A brief-look at the experience that VR offers
One of the biggest benefits of technological innovation is the ability to give form and existence to ideas that have stoked our collective imaginations from the realms of sci-fi and fantasy. The development of the VR headset is one such development, an apparatus on wearing which one steps into an alternate reality which is virtual but rendered by a simulation that seems “so real” that it gives the oxymoronic term new meaning. The last two years have seen a boom of Virtual reality headsets as every serious player in the IT and Mobility space (from Facebook to Google and Sony, Samsung to HTC) has invested heavily in developing the ideal experience.
What VR offers is incredible potential and a new way for its users to engage and negotiate with mediated content. The ability to provide 360 degree viewing which is synchronized with the user’s movement of the eyes is a technological feat worthy of praise. The immersion and engagement on offer is unparalleled as viewers and users can now truly be part of the world they see. Playing Sony’s DriveClub VR on the PlayStation VR was a surreal experience as everywhere my eyes moved there was gravel and road and the true feeling of being on a race-track. As I drove the car, it seemed not like I was controlling it but that I was actually driving it, the view of the cockpit (a supercar cannot have a mere driver’s seat, it is no less intimidating than a plane’s) was stunningly accurate and in very high detail. The experience was complete as I swerved sharply at 260 miles an hour and felt nauseated, just like the driver of a high-speed car would.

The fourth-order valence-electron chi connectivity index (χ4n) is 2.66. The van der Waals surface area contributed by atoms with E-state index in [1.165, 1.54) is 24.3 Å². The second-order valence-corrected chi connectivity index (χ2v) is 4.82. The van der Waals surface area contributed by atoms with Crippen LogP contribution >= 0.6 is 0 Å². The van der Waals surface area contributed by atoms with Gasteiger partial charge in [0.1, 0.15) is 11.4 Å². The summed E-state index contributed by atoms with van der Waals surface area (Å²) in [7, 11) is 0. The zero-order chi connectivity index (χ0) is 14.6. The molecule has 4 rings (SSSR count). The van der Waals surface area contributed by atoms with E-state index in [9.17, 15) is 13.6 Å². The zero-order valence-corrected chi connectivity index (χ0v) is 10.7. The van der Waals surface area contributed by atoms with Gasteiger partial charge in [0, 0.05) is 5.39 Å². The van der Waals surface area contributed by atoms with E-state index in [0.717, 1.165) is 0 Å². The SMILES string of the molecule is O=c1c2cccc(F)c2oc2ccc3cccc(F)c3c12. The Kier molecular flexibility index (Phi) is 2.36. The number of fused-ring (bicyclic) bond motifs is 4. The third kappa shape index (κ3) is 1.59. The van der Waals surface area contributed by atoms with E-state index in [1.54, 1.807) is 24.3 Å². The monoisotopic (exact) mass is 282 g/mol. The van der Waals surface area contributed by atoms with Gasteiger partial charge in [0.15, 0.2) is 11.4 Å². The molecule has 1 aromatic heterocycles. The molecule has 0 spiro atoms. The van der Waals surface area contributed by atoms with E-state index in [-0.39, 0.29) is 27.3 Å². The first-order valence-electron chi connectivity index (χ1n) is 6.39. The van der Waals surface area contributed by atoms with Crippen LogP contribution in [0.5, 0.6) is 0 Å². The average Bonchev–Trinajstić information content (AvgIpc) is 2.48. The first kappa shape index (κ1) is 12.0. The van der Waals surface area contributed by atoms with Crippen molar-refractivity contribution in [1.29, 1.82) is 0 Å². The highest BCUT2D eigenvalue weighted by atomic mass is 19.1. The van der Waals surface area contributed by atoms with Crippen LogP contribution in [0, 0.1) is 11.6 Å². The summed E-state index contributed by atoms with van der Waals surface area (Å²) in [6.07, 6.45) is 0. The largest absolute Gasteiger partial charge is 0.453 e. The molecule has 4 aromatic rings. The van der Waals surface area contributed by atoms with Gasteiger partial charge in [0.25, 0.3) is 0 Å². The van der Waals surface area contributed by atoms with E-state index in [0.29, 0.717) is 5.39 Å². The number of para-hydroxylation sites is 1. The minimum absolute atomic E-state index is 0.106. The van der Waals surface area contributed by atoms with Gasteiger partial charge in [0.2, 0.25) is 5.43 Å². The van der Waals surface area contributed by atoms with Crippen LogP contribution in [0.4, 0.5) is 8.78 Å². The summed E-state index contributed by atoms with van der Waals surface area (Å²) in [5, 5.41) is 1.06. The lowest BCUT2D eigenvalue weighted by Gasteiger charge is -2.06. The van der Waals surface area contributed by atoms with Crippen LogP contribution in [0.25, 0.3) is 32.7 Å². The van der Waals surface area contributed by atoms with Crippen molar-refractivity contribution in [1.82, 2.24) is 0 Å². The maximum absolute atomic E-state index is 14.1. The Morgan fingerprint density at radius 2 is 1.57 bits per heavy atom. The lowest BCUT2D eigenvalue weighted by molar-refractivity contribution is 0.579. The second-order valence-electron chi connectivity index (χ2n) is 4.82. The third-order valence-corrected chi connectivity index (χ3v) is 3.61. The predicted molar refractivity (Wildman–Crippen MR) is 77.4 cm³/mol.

Other games that I have been able to get my hands on such as Eve Valkyrie and Arkham VR have been just as reality defying. Flying around in the Batwing and gliding across the BatCave made me feel on par with Christian Bale and Ben Affleck when they reprise the role of the caped crusader. VR’s ability to break the fourth wall is transformative to say the least as we stand on the cusp of the rise of an all-encompassing “immersive culture.”
However, the experiences aren’t perfect and the devices not ideal. Early adopters have a lot of problems to deal with as the world must now look at newer ways to harness the technology’s potential along with newer ways to map user inputs. Games cannot be the only thing this technology must be used for.